Mercy’s eyes widened; she knew about adultery from the Ten Commandments. She inched closer. Wood smacked against wood, and Mercy jumped. Two steps down the hall toward her room, she realized her mother must have closed one of the dresser drawers. She let her breath out slowly, silently, fighting an urge to giggle. It wouldn’t be one bit funny if her parents caught her eavesdropping. Clapping a hand over her mouth, she moved toward their room, drawn by the lure of knowing. Her father was saying “Thank God the children aren’t called to witness the ritual.”
Something in the timbre of his voice as he pronounced the words made the hairs prickle on Mercy’s arms. What ritual? Her mother said something Mercy didn’t catch and she leaned in so her ear was almost pressed against the door. A soft thud jerked her head up and it took her a second to realize the noise came from behind her. She started to turn, but over-balanced and fell heavily against the door. Noah stared down at her, his brown hair sticking out on one side, a “gotcha” expression on his face. Before she could scramble to her feet, he yelled, “Mercy’s spying again! Mercy’s spying.”
Someone yanked the door inward and Mercy sprawled across the threshold on her back, looking up into her parents’ surprised and angry faces. She was in for it now.
Dark had fallen by the time Mercy could escape her brother’s surveillance and sneak out of the house. Her parents had left a full hour earlier; if she didn’t hurry she’d miss the whole thing, whatever it was. She’d had to wait until Noah went to take his bath, and she’d spent the time copying the first three chapters of John into her notebook, her punishment for eavesdropping. She flexed her fingers now inside her mittens; they were stiff from the cold and the writing exercise.
Snow sifted softly onto her uncovered head as she hurried toward the church, less than a half mile away. She steered clear of the houses by skirting the perimeter of the small town, sticking close to the forest that cupped the Community in a large horseshoe. Mercy looked around nervously as something rustled in the underbrush. Probably a mouse. It was a little spooky to be outside at night, by herself. The trees that edged the Community seemed taller, the spaces between them darker. Two inches of powdery snow muffled her footsteps. A break in the clouds let the moon shine through and it stenciled tree lace onto the snow. Mercy kept her eyes trained on the church where a yellow glow flickered through the windows.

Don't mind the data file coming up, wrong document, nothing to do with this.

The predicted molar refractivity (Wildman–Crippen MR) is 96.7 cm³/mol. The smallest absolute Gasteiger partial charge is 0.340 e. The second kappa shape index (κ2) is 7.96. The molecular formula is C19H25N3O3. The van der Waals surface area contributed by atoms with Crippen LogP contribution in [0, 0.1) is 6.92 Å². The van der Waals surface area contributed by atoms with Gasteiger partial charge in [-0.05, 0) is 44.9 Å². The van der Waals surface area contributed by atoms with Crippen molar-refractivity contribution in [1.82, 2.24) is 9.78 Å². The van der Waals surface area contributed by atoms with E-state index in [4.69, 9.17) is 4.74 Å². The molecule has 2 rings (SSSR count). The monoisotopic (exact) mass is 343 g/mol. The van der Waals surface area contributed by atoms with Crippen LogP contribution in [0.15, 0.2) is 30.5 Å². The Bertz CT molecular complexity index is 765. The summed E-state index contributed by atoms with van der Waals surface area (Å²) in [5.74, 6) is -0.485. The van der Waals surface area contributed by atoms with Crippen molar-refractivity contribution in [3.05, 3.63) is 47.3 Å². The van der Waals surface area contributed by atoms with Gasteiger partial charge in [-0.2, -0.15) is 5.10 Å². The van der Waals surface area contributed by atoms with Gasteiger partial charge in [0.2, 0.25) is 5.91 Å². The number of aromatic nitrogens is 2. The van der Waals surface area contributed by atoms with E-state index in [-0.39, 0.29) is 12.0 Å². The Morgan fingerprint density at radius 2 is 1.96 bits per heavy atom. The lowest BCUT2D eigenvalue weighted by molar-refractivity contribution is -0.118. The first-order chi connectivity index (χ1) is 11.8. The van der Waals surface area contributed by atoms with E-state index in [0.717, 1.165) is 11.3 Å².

Nearing the church, she felt exposed as she crossed the open expanse of lawn. She’d be grounded until Christmas if her parents came out now, but determination kept her moving. Her reason for coming had somehow changed from wanting to know about Roger and the reckoning stones to proving that her parents couldn’t stop her from knowing whatever she wanted to know. Mercy scurried the last few yards until she was pressed up against the church’s rough stone foundation. It snagged her scarf. She tried to peer in the nearest window, but it was set too high. Her mittened fingers barely reached the sill and she couldn’t get a good enough grip to pull herself up. Faint chanting filtered through the window. The cadence didn’t feel like a prayer she knew. The congregation intoned the unintelligible words slowly, with less familiarity and unison than they did the Lord’s prayer during worship services.
Without warning, the double doors opened wide and the congregation poured out, forty or fifty people. Their quiet was like the hens’ and Mercy’s stomach went all hollow. Candles cast long shadows that shuddered on the snow. Mercy froze. If anyone looked her way, they’d see her. No one did. They were all focused on the brown-robed man in the middle. He didn’t carry a candle, but a woman near him lifted hers so it illuminated the man’s face briefly and Mercy gasped. It was Mr. Carpenter, Seth and Luke’s dad. His face was scrunched up like he’d been crying, and Mercy looked down at her boots, somehow embarrassed.
When she raised her eyes, the congregation was straggling toward the woods, forming itself into a ragged column. No one spoke, not even Pastor Matt who led the way with a fat candle lifted high. Mercy let them get almost all the way into the trees before she moved to follow. She had taken three steps out of the church’s shadow and was as visible as a dot of ink on a white page when the last person in the line looked over her shoulder, as if wanting a final glimpse of the church. Mercy could tell the exact moment the woman spotted her because she lurched and had to look forward to regain her balance.
Not waiting to see if the woman raised an outcry, Mercy turned and ran as hard as she could for the woods. Her braids slapped her back. Thin branchlets whipped her face as she stumbled pell-mell through the snow and over roots. She didn’t hear any yelling, or sounds of pursuit, but that might have been because her labored breaths and the muffled thuds of her feet deafened her. She paused only once, risking a glance behind her. Faint pinpricks of light danced deep in the trees beyond the church, winter fireflies. A cry carried to her, deadened by the falling snow.
Putting her hands over her ears, she hurried on. By the time she reached the house and stood shivering in the mud room, stripping off her snow-sodden boots and tights, Mercy had convinced herself that what she’d heard was an animal, a rabbit maybe, falling prey to a fox or owl.